Shared Holiday Homes
This project was carried out as part of the TechLabs “Digital Shaper Program” in Münster (winter term 2021/22).
Our aim is to provide each person access to vacation in their own vacation home without having to give up changing destinations! That was our setted aim for starting the project. With a quick and simple search or just a quick look at our recommendations we would like to connect owners and potential shareholders to split up costs and raise the usage of a property.
Many people are looking for their own holiday home, a real home away from
home. On the other hand, they struggle to finance a second home for holidays and/or they do not want to spend the rest of their lives in the same holiday
destination. This is the reason why we created Shared Holiday Homes: We want to offer everyone access to holidays in their own holiday home without having to give up changing destinations. The concept of our website is to offer houses in several countries and regions. The potential buyer can preselect the destination and the budget. The selected houses give detailed information of the location, the size, how many shares are available and for what price. If the user browses through the results and details of the houses and chooses one, the user can contact Shared Holiday Homes via an email and express their interest to buy a share of the house. In the future, more features can be added to the website: sellers can upload and offer their houses through a form; questions and legal advises for sellers and buyers can be offered; and the website is also intended to serve as a platform, where the different homeowners can communicate e.g. with a booking platform to coordinate the holidays between the shared houses.
For the successful implementation of our project, we first considered the goal of the website we wanted to create within this project. Since the goal is for potential buyers to find holiday homes at a certain budget and in a certain location, the primary goal is a functioning search and a detailed view of the holiday homes.
In a second step we defined which tools and skills we needed to implement the project. For this, we decided to divide our team of 6 people into three groups of two each (two people for UI/UX, two for frontend and two for backend). The small groups always had a time frame of one week to implement the goals we had set in our weekly team meeting. For communication and project management we used different messengers, Slack, Notion and Zoom.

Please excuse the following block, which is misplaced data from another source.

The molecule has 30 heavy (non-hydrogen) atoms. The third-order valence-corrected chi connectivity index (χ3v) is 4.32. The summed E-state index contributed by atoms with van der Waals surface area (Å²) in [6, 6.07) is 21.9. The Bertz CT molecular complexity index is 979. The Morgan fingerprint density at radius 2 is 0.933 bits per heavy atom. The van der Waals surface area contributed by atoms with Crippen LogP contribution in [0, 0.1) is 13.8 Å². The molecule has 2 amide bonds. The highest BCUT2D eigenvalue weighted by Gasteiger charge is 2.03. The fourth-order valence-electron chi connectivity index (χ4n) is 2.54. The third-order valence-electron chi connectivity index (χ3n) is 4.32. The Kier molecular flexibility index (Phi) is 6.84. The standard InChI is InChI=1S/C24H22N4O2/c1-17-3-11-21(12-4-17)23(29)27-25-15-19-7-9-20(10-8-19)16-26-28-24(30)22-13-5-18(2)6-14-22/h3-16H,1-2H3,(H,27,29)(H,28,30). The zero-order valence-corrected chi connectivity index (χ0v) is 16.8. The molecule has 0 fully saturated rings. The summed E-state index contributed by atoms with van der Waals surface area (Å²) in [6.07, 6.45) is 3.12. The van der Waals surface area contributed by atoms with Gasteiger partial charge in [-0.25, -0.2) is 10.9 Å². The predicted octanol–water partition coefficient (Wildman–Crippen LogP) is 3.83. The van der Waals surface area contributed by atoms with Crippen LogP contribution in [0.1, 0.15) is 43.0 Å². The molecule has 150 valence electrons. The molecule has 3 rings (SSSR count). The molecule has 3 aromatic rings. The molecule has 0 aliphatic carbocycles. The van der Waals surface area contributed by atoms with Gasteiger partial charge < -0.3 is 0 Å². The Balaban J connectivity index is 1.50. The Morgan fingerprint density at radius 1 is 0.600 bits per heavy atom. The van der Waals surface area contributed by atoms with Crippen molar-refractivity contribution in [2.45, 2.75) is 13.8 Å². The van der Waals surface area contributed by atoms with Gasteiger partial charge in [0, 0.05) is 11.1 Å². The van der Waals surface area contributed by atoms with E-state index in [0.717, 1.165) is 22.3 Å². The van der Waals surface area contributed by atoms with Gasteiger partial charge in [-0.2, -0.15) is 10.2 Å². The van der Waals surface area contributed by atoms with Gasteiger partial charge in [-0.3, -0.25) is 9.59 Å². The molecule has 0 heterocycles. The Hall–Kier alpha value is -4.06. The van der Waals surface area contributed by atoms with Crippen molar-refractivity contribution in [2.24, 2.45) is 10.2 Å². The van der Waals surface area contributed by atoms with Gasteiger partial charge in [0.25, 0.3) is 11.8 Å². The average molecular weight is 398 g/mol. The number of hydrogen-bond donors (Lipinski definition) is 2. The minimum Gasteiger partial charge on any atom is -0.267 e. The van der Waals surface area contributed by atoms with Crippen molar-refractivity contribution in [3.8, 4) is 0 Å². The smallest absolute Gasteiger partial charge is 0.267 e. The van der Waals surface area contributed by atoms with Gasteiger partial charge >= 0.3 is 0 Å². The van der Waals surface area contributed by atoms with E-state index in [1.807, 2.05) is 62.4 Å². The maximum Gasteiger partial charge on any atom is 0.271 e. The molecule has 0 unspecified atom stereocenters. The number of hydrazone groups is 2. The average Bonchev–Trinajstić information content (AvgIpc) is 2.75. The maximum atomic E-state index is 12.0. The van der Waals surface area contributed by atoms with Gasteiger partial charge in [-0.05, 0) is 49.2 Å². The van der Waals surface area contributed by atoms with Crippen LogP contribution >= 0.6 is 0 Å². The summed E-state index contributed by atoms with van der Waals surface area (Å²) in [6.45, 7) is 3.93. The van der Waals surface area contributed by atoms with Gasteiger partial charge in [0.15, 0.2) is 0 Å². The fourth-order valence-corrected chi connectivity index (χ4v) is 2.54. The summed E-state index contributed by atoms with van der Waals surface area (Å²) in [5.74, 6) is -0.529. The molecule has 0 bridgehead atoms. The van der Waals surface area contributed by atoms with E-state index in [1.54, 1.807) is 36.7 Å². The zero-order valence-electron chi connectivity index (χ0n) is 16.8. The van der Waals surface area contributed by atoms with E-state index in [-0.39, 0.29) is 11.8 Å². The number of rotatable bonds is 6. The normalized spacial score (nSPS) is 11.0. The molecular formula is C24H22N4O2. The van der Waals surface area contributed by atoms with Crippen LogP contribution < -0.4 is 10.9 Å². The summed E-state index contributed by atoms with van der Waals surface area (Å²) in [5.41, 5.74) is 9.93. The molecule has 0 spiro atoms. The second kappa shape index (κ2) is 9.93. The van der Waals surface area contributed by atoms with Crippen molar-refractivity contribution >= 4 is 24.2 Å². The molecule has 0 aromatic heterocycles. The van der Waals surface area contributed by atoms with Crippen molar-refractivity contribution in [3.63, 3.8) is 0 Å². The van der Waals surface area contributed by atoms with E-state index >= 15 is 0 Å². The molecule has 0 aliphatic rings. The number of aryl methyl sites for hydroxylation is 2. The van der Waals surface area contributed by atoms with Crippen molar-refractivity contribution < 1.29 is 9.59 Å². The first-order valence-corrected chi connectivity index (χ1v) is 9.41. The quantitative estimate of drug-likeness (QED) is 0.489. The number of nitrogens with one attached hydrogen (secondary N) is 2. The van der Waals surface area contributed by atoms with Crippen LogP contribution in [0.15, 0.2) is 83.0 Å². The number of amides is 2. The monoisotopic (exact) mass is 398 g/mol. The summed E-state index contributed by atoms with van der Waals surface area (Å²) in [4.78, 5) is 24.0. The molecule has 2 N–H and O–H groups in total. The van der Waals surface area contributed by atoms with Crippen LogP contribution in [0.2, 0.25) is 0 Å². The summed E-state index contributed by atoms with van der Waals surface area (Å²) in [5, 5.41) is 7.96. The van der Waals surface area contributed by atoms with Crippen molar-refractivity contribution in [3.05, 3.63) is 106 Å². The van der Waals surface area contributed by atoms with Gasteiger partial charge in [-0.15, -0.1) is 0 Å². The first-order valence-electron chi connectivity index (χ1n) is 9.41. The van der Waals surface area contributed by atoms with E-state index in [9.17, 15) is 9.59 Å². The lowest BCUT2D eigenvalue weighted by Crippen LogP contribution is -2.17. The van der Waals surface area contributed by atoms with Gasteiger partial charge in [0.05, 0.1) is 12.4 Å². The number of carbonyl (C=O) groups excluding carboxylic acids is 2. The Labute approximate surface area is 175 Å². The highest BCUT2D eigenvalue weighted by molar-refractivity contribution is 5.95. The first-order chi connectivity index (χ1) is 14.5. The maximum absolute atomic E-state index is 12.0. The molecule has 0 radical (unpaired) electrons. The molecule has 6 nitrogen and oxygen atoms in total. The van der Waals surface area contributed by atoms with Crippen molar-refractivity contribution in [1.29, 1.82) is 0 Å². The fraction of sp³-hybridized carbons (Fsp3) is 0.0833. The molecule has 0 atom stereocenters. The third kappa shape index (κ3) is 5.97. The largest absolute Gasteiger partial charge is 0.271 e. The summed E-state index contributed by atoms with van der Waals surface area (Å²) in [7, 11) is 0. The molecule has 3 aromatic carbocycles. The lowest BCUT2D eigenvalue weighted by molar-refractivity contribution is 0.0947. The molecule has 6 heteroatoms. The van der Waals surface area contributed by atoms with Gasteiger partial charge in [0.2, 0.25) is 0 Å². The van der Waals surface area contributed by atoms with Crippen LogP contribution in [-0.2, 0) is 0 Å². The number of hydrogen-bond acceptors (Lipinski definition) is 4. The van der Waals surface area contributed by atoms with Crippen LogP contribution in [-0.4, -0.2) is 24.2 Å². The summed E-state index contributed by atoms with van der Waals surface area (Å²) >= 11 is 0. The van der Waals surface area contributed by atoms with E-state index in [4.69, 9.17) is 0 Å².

Our starting point was that the UI/UX team should create design mockups via Figma so that we could simultaneously simulate the user journey and also have a “coding template” for the frontend team. The mockups ranged from the basic structure of the individual web pages of the project, to the colours for different applications and functions, to click dummies. Especially, the click dummies allowed us to derive different user journeys, so that we could add more functionalities to our project.
Based on the design mockup, the frontend team constructed page by page by dividing the individual pages into their components and implementing them according to prioritised functionality, as recommended by “thinking in react”.
In order to have the first data available, the backend team first created mockup data of holiday homes.
The (mockup) holiday home data includes the number of total units, the number of available units, the number of rooms and bathrooms, the square metres, the location of the holiday home incl. geo-data for localisation via Google Maps, as well as pictures and special features of the property and a short description. Using a schema defined by the backend team, sample data sets of holiday homes were then generated in MongoDB.
Finally, the client and server were brought together by programming an interface to transfer the user queries from the search bar of the website to the server and to generate the corresponding results.
Results of the project
To achieve this, the design of the navigation is basic and uses all the codes of a flexible and digestible architecture for the user with a menu bar as global navigation. Any more specific content corresponds to local navigation. The so-called “hierarchical” architecture is particularly appropriate for sites with a large volume and a desktop resolution. This is a good thing, as it meets our requirements.